Innovative development finance: A critical analysis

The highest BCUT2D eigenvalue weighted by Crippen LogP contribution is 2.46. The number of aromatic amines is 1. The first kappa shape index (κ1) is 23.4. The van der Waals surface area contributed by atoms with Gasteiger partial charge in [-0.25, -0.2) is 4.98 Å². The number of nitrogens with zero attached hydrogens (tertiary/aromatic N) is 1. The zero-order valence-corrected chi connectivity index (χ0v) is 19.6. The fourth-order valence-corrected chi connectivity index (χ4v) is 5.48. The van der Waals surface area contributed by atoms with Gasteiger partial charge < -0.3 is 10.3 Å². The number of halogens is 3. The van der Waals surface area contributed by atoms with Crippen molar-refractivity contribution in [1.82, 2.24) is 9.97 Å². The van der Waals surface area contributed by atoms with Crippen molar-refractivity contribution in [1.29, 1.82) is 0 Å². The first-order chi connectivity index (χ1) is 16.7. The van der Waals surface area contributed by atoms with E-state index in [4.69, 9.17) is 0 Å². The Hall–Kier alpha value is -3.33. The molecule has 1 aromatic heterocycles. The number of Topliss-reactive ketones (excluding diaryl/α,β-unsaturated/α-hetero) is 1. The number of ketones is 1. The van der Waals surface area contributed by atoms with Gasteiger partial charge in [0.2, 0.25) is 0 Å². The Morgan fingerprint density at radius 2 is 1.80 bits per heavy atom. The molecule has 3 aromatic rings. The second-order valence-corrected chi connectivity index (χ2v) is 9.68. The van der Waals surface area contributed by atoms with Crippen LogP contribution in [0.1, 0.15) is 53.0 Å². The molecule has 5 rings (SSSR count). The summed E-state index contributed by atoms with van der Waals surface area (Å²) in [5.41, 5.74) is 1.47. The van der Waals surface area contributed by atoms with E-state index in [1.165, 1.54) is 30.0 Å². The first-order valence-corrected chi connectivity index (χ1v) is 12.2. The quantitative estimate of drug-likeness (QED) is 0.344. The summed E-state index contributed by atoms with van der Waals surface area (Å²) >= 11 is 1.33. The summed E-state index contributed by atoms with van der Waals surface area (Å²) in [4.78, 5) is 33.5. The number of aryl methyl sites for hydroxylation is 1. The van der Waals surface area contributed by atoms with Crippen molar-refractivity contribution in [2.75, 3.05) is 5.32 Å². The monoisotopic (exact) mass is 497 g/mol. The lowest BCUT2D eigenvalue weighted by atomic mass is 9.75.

This PhD investigates innovative development finance, a celebrated trend in development, arguing that, while there is potential, there are also important economic and political costs. Innovative development finance, which has emerged since the millennium, is situated at the intersection of the turn to private finance in development and the financialisation of development. This PhD develops and adopts a follow the money methodology, using critical financial analysis, to analyse three emblematic case studies of innovative development finance: the International Finance Facility for Immunisation, the Caribbean Catastrophe Risk Insurance Facility, and The Currency Exchange. This PhD argues that innovative development finance initiatives make three core development claims: to leverage private finance, manage risk, and create markets. Conceptually, these interventions represent financial solutions to genuine development challenges. Following the money contributes a detailed empirical understanding of the economic and political consequences of the financialisation of development. In contrast to its core claims, innovative development finance fundamentally relies on public finance with no aid additionality, manages risk in a limited way and creates additional financial risks, supports existing financial markets, and is expensive with significant private profit opportunities. Politically, innovative development finance interventions represent technical financial solutions, which I suggest can be understood through the concept of ‘rendering financial?’, and are ruled by financial experts. The consequences are to de-politicise, financialise, and limit political control and accountability in development. The implications of these findings are significant. In the light of the economic and political costs of the financialisation of development, this PhD also touches on alternatives which deliver many of the same benefits with fewer costs.